Bears in October are on a singularly-focused mission to bulk up for winter. Otherwise, I might speculate that the sphere was bear art. I didn’t have a camera that day, so I didn’t photograph it. Nor did I remove it. It seemed carefully placed where it lay.

I woke up in the middle of the night with the sphere at the luminous center of my imagination. I remained awake and focused on the image for hours. It arranged itself as a symbol in various layouts in various paintings in my mind.  I wonder if other people are discovering grass spheres in other forests, like Close Encounters of the Third Kind meets Blair Witch . . . .

Thursday, October 15, 2009

Controlled Burns, Deer, and Art

The Forest Service started an 850-acre "controlled burn" ten days ago, near an area I've frequented this summer.  All of the wildlife within a mile disappeared, which of course is not surprising.  I did a reconnaissance run while it was still smoking, about 1/2 mile from the burn, in an area that a group of does I've been observing have been using as a fawn nursery, and the place was deadly quiet.  Not a bird, rabbit, or squirrel.  Then came the rains, and life returned. Two days ago, I found the does, nervous, but apparently healthy, back in the old habitat. Today a large raven followed me, its wings beating like a heavy breath, its vocabulary impressive.

There may be some logic to controlled burns. Since people build their houses deeper and deeper in the forest, and citizens demand that every forest fire be put out immediately, fire no longer serves its natural function of wildlife habitat rejuvenation. Enter the controlled burn. Ostensibly, these are about preventing big fires, not habitat renewal. Ostensibly, they are controlled. As we learned from the Cerro Grande and other fires; in reality, they are capricious. And the Forest Service has a knack for starting them in high winds. Fires do create new habitat, but here in the high alpine desert, it is slow in coming. After the Cerro Grande Fire, the Forest Service seed-bombed, and the burned out forests sprouted with new grasses, herbs, and brush. More commonly, here in the Santa Fe watershed, the Forest Service burns and slashes, leaving behind a blackened landscape that looks pretty much dead for years. Eventuallly, new growth comes.

It's not so much the aftermath of fires that's been on my mind this week; it is the Forest Service's methods. They start fires by dropping incendiary devices (i.e., bombs) from planes. Lots of them. If you're a deer, or, worse yet, something slower-moving, this is akin to stealth jets targeting your living room. You don't have a chance.  The Forest Service's protocol, as reported in my hometown paper this week, is to burn the perimeter first, trapping every living thing that can't jump or fly through a swath of fire.  The apparently unharmed deer I saw after the fire were either the lucky ones or the ones who had not been inside the perimiter when the air raid began.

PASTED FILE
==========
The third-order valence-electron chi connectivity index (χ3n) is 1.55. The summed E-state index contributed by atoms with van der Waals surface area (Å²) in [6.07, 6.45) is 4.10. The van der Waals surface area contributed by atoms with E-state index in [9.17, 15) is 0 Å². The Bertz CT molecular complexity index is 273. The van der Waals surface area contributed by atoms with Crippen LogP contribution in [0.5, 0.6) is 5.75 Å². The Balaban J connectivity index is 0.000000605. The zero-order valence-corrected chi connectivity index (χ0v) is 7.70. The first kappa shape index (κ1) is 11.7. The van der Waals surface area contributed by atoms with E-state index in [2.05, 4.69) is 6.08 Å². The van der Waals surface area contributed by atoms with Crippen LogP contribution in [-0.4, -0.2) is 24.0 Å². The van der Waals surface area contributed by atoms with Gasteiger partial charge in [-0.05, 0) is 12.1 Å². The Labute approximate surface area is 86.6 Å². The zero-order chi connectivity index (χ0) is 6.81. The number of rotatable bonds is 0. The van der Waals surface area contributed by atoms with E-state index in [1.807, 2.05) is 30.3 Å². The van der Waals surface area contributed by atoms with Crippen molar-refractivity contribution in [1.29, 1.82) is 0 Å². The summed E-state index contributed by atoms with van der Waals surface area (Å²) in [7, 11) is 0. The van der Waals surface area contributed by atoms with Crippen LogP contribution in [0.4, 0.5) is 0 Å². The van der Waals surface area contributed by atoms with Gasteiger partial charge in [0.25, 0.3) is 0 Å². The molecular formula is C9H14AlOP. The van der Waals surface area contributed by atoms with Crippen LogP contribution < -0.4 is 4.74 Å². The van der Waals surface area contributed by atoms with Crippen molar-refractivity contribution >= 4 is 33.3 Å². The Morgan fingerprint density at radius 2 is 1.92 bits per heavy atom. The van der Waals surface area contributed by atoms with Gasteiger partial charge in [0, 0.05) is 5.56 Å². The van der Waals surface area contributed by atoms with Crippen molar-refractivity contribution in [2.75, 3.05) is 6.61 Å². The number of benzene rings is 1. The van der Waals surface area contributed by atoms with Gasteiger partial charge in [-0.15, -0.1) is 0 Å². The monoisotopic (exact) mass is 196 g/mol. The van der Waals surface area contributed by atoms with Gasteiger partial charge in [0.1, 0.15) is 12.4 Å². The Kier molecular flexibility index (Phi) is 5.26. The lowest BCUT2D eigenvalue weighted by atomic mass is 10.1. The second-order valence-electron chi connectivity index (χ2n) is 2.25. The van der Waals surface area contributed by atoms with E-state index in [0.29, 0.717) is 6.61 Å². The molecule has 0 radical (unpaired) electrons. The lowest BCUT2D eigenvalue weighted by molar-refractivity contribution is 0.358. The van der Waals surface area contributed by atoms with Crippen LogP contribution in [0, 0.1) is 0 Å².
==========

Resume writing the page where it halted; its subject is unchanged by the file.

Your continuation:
I was very happy to see them alive and trotting; to hear the forest, half a mile from the burn, alive and chattering, to hear the raven's wings beating. I'd like to see the Forest Service change their methods, if not their motivations. If they are going to simulate a forest fire, let them do it like a single lightning strike, not like the firebombing of Gaza. Give the forest's inhabitants a fighting chance to live to forage the new habitat.

When I returned from my run in the rain two days ago, I immediately sat down and created three new watercolors. Watercolors are good for stormy October skies and wet leaves.  Those 8 days without seeing a deer were long. Not because they were 8 days; that's not unusual, but because I didn't know where the deer were. During that week-plus-a-day, I ran for hours through the mountains without that familiar feeling that the deer were nearby, watching me. I wondered, did the does and fawns get out, did they run up, down, west, east? I tried to think like they would think, knowing that they wouldn't think; they would act. On my run in the rain, I stopped thinking, and I intuited the does' location, a few hundred yards from where I had seen them before the fire. Just before I found them, my mind tried thinking again. The thought was, "they wouldn't be down at the bottom of a box canyon at this time of day." I ignored it and kept going on intuition, and I ran right to them.

The does ran; I stopped. They stopped. We stood that way, as usual, for a long time.  I moved; they trotted off.  I trotted off, and I came upon a most intriguing spherical object that will no doubt be reproduced in some form in a future painting.  More about that later.   

Picks of the day: Check out the work of Josh Keyes and James Lavadour, innovative painters concerned with deer (Keyes), and forest fires (Keyes and Lavadour).